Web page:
The program manager/chief systems engineer partnership and the program culture they create can have a significant impact on engineering program performance, as detailed in the book “Integrating Program Management and Systems Engineering: Methods, Tools, and Organizational Systems for Improving Performance.” Some examples from this book illustrate the importance of this leadership collaboration:
The International Space Station
The ISS involves teams from multiple countries, cultures and disciplines who must solve complex technical issues to support the Station’s ongoing research mission. To maintain a “one team” mindset, NASA functions as a “managing partner,” helping the international team turn different perspectives on program management, designs, operational risk and safety into a common solution framework everyone understands and supports.
The ISS program team agreed that because so many different countries and companies were contributing hardware and software, the interfaces must be extremely simple to avoid the possibility of system failures on the Station.
The Super Hornet
The U.S. Navy’s FA-18 E/F Super Hornet provides another example in strong leadership and collaborative teams. The failure of the Navy’s A-12 program prompted then-Senator John Glenn to state, “The Navy’s ability to manage such a program is atrocious.”
With the FA-18 E/F program, the Navy had to get it right. Admiral Joe Dyer, the program manager, and his counterpart within the prime contractor, McDonnell Douglas, established a culture based on open communications, decision-making based on objective data, and collaboration across management and technical disciplines on the program. There were no boundaries between management and technical functions, or between contractor and government.
Integrated project teams developed the plane’s components while program leadership ensured all the pieces would work as planned. When one of the GE engines failed during testing, GE disclosed the failure, and the program team rallied to find a solution.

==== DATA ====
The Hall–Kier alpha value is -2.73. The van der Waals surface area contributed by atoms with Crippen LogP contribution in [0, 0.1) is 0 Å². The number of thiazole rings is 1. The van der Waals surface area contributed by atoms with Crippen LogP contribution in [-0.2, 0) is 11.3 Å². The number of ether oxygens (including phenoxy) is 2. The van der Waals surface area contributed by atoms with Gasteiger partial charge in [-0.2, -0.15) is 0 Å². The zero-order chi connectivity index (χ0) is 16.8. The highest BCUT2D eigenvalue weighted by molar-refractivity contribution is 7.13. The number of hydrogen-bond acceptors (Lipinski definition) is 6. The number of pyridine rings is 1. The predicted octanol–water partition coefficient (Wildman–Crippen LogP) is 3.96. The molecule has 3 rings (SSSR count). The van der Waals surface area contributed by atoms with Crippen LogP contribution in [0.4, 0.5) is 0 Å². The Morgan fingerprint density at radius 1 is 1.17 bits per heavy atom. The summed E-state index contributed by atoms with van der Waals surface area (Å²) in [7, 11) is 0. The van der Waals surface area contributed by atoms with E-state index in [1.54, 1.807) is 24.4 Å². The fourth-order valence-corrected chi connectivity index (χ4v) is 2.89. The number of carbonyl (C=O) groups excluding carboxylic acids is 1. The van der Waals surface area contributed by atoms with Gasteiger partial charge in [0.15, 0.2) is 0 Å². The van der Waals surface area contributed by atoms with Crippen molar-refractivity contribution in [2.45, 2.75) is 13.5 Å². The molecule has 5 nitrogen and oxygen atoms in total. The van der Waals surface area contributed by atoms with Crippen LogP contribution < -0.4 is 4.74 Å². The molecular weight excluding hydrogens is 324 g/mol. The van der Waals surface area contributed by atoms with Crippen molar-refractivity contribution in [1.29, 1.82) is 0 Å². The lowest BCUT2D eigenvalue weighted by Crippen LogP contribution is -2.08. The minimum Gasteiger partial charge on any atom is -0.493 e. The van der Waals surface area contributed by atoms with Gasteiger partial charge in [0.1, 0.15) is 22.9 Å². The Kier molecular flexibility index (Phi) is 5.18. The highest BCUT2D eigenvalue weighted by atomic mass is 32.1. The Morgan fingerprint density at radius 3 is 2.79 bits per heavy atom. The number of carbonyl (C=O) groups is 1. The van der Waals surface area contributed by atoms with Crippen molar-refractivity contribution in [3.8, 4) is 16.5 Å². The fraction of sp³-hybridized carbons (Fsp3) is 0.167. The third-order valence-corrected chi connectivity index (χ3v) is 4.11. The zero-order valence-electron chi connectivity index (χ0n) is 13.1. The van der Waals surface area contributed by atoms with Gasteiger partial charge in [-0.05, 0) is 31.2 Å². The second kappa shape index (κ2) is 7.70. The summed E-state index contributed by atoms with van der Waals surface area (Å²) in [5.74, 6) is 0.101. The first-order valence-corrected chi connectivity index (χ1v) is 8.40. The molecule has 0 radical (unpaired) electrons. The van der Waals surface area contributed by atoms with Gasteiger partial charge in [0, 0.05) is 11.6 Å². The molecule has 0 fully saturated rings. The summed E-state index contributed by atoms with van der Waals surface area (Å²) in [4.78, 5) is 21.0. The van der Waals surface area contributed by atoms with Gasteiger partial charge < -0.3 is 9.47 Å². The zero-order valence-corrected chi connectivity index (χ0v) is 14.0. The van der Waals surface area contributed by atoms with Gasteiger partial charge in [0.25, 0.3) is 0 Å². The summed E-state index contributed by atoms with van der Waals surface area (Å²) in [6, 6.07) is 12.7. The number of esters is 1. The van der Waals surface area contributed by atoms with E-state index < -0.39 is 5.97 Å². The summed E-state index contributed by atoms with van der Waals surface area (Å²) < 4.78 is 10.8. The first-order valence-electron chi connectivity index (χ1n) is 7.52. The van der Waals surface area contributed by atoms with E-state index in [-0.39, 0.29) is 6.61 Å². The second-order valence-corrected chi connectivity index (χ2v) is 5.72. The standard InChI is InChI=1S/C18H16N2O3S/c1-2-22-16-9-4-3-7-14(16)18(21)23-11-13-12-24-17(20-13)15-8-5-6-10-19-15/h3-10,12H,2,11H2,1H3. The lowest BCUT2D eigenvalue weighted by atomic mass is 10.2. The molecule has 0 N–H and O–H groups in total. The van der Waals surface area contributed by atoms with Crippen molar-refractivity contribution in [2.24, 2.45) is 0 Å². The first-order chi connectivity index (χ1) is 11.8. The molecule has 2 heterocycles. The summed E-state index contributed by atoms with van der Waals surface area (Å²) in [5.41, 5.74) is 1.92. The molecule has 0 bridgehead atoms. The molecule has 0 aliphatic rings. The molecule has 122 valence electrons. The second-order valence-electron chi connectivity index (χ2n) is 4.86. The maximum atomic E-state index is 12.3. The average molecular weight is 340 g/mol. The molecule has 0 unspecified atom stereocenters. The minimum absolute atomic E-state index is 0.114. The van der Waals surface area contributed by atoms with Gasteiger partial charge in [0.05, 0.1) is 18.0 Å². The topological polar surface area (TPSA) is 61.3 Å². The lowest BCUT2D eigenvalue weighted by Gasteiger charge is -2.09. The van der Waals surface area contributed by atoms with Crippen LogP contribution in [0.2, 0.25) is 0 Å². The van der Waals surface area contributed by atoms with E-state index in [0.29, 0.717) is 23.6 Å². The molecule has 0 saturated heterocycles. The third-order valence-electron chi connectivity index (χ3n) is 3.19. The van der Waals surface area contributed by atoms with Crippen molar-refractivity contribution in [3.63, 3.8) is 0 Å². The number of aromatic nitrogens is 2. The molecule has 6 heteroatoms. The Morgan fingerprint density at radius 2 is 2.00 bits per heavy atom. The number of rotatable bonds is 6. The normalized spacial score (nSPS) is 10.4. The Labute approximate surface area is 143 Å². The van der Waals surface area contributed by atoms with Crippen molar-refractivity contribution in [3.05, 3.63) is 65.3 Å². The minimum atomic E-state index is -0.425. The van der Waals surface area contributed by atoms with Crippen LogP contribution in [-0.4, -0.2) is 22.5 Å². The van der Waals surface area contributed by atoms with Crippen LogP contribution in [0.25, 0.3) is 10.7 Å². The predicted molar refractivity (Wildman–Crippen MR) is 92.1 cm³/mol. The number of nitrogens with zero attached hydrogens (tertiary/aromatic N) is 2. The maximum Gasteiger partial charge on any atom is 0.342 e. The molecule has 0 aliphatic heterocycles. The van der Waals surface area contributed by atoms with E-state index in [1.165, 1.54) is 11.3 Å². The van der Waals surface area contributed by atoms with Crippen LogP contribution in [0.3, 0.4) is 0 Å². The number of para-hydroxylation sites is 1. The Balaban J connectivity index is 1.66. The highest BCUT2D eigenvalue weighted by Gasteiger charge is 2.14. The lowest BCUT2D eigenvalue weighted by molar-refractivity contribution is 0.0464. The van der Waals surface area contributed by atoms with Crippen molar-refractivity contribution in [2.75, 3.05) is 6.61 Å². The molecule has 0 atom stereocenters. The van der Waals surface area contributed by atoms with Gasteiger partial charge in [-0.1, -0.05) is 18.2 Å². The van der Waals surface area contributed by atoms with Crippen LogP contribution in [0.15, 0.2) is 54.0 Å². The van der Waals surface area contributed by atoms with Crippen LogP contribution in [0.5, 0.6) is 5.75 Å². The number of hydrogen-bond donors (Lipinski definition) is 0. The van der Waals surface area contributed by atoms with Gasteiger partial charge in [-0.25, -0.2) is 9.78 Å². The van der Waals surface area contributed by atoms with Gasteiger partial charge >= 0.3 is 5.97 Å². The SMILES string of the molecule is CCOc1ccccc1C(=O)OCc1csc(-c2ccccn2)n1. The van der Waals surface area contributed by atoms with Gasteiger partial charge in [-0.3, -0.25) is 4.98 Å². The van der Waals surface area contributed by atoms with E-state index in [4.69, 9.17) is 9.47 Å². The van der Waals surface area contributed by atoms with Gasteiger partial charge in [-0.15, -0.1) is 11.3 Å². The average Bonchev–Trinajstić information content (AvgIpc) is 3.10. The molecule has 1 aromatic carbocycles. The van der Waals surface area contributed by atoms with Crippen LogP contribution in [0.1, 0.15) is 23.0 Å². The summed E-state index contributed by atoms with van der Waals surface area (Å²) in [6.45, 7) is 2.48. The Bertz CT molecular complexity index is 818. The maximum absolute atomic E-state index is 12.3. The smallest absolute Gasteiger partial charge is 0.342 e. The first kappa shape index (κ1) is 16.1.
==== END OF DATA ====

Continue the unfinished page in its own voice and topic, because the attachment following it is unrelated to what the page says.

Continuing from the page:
According to Admiral Dyer, “In just six weeks, we went full cycle from having the problem surface to diagnosing it and to installing new parts.” The collaboration resulted in the plane being delivered within budget, ahead of schedule and it had greater capacity, range and reliability than its original specifications.
The leaders of both projects removed silos between contract and government staff by ensuring the program’s project teams effectively integrated assigned personnel. Most importantly, the leaders took accountability and held others accountable not only for results, but for behaviors that re-enforced collaboration, open communication and creativity.
These cases, and others documented in the book, showed that programs with highly aligned and collaborative teams have up to a 17 percent stronger performance related to cost, schedule, customer satisfaction and meeting requirements. As the federal government faces increasingly complex challenges resulting from a rapidly changing digital environment, it’s imperative that all departments create an environment that allows for highly aligned teams supported by strong management principles.
Mike Morgan is the manager of government relations for the Project Management Institute. He manages PMI’s Washington, D.C., team, leads strategic engagement with federal and state government agencies and advances relationships with regional development banks headquartered in Washington, D.C.